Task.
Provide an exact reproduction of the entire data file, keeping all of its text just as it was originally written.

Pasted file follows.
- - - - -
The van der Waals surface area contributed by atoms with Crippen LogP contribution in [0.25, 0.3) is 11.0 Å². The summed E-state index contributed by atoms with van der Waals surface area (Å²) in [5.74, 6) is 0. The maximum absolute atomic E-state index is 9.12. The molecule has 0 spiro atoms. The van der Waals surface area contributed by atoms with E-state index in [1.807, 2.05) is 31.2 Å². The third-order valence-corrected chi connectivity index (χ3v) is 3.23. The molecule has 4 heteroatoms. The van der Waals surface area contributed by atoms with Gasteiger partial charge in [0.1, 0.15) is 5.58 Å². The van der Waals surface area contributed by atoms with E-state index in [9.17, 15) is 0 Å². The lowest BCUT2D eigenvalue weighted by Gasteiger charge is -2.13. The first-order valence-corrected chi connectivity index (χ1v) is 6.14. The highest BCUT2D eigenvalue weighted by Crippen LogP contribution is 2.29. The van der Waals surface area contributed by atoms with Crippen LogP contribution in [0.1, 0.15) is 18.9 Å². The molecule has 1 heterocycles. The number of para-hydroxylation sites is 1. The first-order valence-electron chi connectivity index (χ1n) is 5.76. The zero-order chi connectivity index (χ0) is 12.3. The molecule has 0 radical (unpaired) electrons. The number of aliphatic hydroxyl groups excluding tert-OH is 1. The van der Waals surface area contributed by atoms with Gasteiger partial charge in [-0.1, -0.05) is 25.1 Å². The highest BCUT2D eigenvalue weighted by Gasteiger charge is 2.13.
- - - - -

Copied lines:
The van der Waals surface area contributed by atoms with Crippen LogP contribution in [0.25, 0.3) is 11.0 Å². The summed E-state index contributed by atoms with van der Waals surface area (Å²) in [5.74, 6) is 0. The maximum absolute atomic E-state index is 9.12. The molecule has 0 spiro atoms. The van der Waals surface area contributed by atoms with E-state index in [1.807, 2.05) is 31.2 Å². The third-order valence-corrected chi connectivity index (χ3v) is 3.23. The molecule has 4 heteroatoms. The van der Waals surface area contributed by atoms with Gasteiger partial charge in [0.1, 0.15) is 5.58 Å². The van der Waals surface area contributed by atoms with E-state index in [9.17, 15) is 0 Å². The lowest BCUT2D eigenvalue weighted by Gasteiger charge is -2.13. The first-order valence-corrected chi connectivity index (χ1v) is 6.14. The highest BCUT2D eigenvalue weighted by Crippen LogP contribution is 2.29. The van der Waals surface area contributed by atoms with Crippen LogP contribution in [0.1, 0.15) is 18.9 Å². The molecule has 1 heterocycles. The number of para-hydroxylation sites is 1. The first-order valence-electron chi connectivity index (χ1n) is 5.76. The zero-order chi connectivity index (χ0) is 12.3. The molecule has 0 radical (unpaired) electrons. The number of aliphatic hydroxyl groups excluding tert-OH is 1. The van der Waals surface area contributed by atoms with Gasteiger partial charge in [-0.1, -0.05) is 25.1 Å². The highest BCUT2D eigenvalue weighted by Gasteiger charge is 2.13.